The National Catholic Review

Cambridge, MA. Readers who have been patient enough to follow this blog series from the start (one, two, three, four, five) will not be surprised to learn that for Swami Prabhavananda, in The Sermon on the Mount according to Vedanta, has a straightforward reading of the first part of the Gospel for Sunday, February 27: “No one can serve two masters; for a slave will either hate the one and love the other, or be devoted to the one and despise the other. You cannot serve God and wealth.” (Matthew 6.27) For the Swami, it is obvious that a choice has to be made, since “we cannot become absorbed in God as long as we are slaves to cravings such as lust and greed… If you really want God, you must give up mammon [wealth].” The real renunciation is interior, since the things we possess are less of a problem than the instinct to possess and accumulate; in traditional Hindu ascetical terms, you must let go of “I” and “mine.”

Consequently, given this starting point and the Swami’s sense of a small audience that is ready for this teaching, the major part of this Gospel passage follows smoothly: “Therefore I tell you, do not be anxious about your life, what you will eat or what you will drink, or about your body, what you will wear… If God so clothes the grass of the field, which is alive today and tomorrow is thrown into the oven, will he not much more clothe you—you of little faith?” (6.25-30) These words are practical — for the few. He even suggests that it is the wandering renunciants of Hindu tradition, having no possessions at all, who “prove that Christ’s teaching of perfect renunciation can be followed without any compromise.” Pravbhavananda admits, however, that even his Master, Ramakrishna, was scolded for encouraging the young to embrace this renunciant life — instead of doing something useful. But Ramakrishna held in his message the same balance Jesus maintained: “He knew that all people cannot live the ideal of total renunciation, and he asked perfect self-denial only from his future message-bearers [apostles]. But his householder-disciples also were expected to practise renunciation and self-surrender.”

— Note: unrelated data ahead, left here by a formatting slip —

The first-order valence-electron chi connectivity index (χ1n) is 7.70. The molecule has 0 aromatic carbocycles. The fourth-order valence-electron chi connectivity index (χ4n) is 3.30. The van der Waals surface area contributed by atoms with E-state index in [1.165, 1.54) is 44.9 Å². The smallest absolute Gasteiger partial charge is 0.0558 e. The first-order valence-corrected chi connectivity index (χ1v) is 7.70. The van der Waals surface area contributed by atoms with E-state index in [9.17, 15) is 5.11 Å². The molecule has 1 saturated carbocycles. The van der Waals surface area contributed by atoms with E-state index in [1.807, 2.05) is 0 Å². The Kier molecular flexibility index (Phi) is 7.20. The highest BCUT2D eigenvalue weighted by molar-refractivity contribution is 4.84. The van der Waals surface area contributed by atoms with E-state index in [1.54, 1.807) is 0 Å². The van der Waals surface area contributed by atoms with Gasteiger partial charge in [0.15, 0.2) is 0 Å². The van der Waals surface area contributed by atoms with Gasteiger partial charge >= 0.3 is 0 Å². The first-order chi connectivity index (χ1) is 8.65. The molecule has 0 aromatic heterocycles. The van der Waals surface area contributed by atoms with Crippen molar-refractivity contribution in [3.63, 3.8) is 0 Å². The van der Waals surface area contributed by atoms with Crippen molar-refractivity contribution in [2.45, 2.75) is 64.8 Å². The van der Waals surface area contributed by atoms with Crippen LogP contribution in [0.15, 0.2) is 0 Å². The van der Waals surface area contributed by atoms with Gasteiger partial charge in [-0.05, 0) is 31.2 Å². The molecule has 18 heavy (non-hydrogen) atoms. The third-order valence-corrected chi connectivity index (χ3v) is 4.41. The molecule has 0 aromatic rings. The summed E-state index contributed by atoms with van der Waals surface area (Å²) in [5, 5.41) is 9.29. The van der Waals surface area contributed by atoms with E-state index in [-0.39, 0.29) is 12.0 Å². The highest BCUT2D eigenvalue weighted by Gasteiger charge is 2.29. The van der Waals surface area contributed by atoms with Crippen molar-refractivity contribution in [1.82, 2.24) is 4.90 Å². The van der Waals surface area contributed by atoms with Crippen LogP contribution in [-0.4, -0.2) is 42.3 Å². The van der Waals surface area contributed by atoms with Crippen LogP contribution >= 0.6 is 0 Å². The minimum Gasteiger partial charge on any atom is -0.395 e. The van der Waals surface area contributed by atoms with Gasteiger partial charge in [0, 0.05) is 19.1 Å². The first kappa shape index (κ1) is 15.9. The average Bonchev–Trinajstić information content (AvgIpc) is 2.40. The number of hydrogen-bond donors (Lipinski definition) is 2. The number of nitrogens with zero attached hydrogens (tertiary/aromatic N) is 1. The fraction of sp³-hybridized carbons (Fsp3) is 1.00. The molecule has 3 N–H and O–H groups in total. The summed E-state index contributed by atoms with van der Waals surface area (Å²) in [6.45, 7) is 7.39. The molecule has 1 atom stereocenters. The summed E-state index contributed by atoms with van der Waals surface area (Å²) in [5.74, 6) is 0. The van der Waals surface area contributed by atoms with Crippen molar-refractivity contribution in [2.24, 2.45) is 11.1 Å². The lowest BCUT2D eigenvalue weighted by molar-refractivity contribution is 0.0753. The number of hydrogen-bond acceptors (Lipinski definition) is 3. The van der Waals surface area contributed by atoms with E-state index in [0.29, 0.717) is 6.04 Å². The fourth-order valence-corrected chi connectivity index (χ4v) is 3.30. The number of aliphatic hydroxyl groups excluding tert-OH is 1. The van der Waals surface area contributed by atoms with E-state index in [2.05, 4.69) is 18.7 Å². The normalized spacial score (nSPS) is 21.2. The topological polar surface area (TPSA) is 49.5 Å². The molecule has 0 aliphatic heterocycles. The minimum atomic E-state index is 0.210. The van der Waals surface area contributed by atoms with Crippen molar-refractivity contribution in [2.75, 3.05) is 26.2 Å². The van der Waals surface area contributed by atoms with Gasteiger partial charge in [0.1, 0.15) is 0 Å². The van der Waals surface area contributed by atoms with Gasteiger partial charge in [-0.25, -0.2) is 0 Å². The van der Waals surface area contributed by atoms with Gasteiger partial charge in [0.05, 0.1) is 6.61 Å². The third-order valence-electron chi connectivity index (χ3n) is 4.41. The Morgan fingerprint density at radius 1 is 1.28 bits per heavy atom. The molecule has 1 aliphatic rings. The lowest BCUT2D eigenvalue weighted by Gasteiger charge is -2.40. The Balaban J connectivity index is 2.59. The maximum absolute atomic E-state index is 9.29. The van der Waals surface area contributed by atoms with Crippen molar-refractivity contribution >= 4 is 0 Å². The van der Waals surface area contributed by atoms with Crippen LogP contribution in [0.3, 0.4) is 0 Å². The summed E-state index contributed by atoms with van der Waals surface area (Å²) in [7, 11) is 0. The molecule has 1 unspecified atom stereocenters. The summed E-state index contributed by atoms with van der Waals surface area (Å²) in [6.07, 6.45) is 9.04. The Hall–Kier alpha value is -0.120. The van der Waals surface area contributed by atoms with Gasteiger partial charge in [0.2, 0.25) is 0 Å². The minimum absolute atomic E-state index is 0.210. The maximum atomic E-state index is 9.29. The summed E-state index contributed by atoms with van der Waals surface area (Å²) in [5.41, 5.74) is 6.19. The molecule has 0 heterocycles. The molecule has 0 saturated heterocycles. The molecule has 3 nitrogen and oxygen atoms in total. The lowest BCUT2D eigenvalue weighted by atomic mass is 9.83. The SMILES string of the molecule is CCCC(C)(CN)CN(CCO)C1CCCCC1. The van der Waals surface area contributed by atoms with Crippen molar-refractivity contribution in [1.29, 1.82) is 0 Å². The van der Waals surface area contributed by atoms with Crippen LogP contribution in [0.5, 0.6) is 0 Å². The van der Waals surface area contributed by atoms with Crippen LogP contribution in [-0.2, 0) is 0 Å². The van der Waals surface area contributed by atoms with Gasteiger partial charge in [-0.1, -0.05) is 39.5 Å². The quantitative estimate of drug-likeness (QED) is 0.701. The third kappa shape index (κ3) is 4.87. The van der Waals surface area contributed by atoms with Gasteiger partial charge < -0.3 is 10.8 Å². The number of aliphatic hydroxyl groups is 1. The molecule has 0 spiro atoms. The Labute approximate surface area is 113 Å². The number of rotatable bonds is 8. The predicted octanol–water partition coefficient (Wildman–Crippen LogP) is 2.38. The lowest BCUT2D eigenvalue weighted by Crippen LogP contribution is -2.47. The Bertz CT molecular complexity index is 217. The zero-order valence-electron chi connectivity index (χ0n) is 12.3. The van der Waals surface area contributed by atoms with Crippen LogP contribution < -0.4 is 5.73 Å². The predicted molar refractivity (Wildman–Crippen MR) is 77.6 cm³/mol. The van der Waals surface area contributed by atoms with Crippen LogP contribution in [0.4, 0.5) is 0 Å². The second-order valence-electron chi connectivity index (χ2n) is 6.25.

At this point, a person is at peace in the hands of God, unable to be hurt even by injuries others inflict. Prabhavananda parallels the ends of Jesus’ teaching — “But strive first for the kingdom of God and his righteousness, and all these things will be given to you as well” (6.33) with words from the Bhagavad Gita: “If a man worship me, and meditate upon me with an undistracted mind, devoting every moment to me, I shall supply all his needs, and protect his possessions from loss.” In the end — shifting to a vocabulary most Christians probably who not accept — he adss that once a person “has become spiritually illumined, he recognizes that body and mind are separate from the Atman [Self]; and his purified heart experiences the infinite happiness which exists beyond the grasp of the senses.”